Mood disorders refer to an inability to maintain stability in positive and prosocial emotional functioning. Diagnoses in this category include Major Depressive Disorder and Bipolar Disorder. Common symptoms of a mood disorder include sleep pattern disruption; frequent crying spells; rumination on past events; loss of interest in daily activities; social withdrawal; fluctuating energy levels; and impulsive behaviors.
Symptoms Related to Anxiety Disorders
Anxiety disorders are currently the most prevalent diagnoses in our society. Anxiety involves experiencing fear of future events, whether real or imagined. Depending on the type of anxiety, symptoms can include avoiding situations; experiencing a sense of doom; insomnia; trouble concentrating; sweating and trembling; increased heart rate; and frequent stomach problems.
So, why is mental health important? Our mental health affects every aspect of life, including relationships, finances, and physical health. If you experience a mental health disorder and find yourself reaching for substances, including alcohol or prescription drugs, you may be susceptible to developing a co-occurring disorder.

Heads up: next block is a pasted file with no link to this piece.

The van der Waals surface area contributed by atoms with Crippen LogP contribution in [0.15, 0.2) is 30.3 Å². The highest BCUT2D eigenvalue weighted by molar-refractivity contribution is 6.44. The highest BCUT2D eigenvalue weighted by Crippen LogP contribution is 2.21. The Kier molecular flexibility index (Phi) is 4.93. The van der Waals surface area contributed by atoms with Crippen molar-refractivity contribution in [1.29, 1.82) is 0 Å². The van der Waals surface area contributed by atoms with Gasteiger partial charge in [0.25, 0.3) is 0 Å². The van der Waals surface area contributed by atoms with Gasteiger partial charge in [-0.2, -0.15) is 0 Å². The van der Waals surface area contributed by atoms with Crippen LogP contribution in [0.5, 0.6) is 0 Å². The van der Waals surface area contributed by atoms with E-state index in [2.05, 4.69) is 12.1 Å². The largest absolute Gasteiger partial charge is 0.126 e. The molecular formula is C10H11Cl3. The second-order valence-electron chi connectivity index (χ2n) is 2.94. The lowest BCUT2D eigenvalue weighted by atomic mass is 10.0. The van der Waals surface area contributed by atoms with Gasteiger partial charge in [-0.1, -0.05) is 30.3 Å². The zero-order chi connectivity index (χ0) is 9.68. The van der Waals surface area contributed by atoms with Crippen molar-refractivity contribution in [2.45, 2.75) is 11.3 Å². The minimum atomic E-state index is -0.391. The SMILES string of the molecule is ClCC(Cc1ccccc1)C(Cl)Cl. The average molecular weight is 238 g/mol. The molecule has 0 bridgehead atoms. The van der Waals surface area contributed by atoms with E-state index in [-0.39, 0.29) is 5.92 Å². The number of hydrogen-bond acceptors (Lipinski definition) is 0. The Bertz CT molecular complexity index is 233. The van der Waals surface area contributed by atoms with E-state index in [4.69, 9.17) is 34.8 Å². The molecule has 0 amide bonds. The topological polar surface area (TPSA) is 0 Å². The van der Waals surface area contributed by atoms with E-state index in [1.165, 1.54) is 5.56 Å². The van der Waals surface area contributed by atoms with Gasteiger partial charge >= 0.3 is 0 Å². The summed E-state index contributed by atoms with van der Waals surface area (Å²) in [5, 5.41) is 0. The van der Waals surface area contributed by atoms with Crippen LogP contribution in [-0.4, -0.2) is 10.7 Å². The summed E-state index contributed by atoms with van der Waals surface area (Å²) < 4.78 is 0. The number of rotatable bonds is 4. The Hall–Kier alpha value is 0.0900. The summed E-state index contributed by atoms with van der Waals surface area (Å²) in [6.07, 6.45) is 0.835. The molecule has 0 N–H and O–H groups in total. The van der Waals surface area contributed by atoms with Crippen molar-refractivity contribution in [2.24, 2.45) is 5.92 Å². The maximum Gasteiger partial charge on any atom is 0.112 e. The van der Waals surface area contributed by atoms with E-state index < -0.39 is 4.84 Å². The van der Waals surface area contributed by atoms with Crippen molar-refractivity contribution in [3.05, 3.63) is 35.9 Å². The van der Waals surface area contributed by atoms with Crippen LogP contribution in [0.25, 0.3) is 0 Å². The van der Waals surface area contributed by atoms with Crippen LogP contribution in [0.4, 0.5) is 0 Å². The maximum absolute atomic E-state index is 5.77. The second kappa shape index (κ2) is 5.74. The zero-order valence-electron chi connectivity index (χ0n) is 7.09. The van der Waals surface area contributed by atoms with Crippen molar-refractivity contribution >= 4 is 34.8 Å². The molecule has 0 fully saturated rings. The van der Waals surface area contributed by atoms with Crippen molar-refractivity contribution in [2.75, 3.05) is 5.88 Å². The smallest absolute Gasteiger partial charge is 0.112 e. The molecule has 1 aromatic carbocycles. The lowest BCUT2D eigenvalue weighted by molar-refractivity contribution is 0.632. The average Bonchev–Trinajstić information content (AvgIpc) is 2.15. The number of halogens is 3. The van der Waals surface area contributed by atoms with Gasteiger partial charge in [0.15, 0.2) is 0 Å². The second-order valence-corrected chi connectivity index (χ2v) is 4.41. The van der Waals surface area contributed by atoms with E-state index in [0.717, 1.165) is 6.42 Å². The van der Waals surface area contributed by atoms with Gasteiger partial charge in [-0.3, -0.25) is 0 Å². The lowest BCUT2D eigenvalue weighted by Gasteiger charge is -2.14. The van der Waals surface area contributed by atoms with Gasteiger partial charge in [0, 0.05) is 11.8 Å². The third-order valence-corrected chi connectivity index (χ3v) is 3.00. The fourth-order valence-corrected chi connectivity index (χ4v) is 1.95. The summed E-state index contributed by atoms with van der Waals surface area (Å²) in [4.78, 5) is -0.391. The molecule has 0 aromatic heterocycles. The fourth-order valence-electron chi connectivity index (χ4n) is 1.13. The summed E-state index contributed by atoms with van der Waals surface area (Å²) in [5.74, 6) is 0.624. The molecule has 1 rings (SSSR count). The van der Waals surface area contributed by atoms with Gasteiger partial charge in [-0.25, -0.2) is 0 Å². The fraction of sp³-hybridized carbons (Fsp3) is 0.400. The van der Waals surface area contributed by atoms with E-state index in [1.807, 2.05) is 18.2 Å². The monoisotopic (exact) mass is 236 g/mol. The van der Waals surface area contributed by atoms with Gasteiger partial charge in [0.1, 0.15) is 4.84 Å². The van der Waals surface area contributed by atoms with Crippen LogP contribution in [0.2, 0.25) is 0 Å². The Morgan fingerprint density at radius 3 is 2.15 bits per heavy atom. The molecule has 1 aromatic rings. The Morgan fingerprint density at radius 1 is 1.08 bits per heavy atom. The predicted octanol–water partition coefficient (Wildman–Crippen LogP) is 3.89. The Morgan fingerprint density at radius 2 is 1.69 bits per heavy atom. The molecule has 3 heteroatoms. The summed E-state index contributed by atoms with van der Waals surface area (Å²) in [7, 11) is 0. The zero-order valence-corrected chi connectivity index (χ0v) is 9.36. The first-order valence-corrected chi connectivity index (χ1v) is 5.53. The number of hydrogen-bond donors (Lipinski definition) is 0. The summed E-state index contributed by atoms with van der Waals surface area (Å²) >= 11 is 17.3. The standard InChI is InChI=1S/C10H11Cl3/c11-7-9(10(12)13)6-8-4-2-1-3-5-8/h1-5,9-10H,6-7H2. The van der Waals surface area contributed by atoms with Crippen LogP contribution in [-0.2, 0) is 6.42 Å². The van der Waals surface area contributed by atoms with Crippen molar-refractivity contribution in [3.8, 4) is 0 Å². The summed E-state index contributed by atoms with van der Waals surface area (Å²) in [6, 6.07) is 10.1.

Co-occurring disorders create a never-ending cycle in which you self-medicate to numb uncomfortable feelings and eventually develop an addiction. Addiction can lead to additional mental health issues as well as physical issues. If you’re at this point, it’s important to reach out for help and begin your journey to recovery with a trained professional.
For the best results, consider the benefits of an individualized intensive program that offers the support and guidance you need to recover. The Heights Treatment offers a variety of services. Learn more about our IOP Los Angeles facility and IOP Houston facility to get started.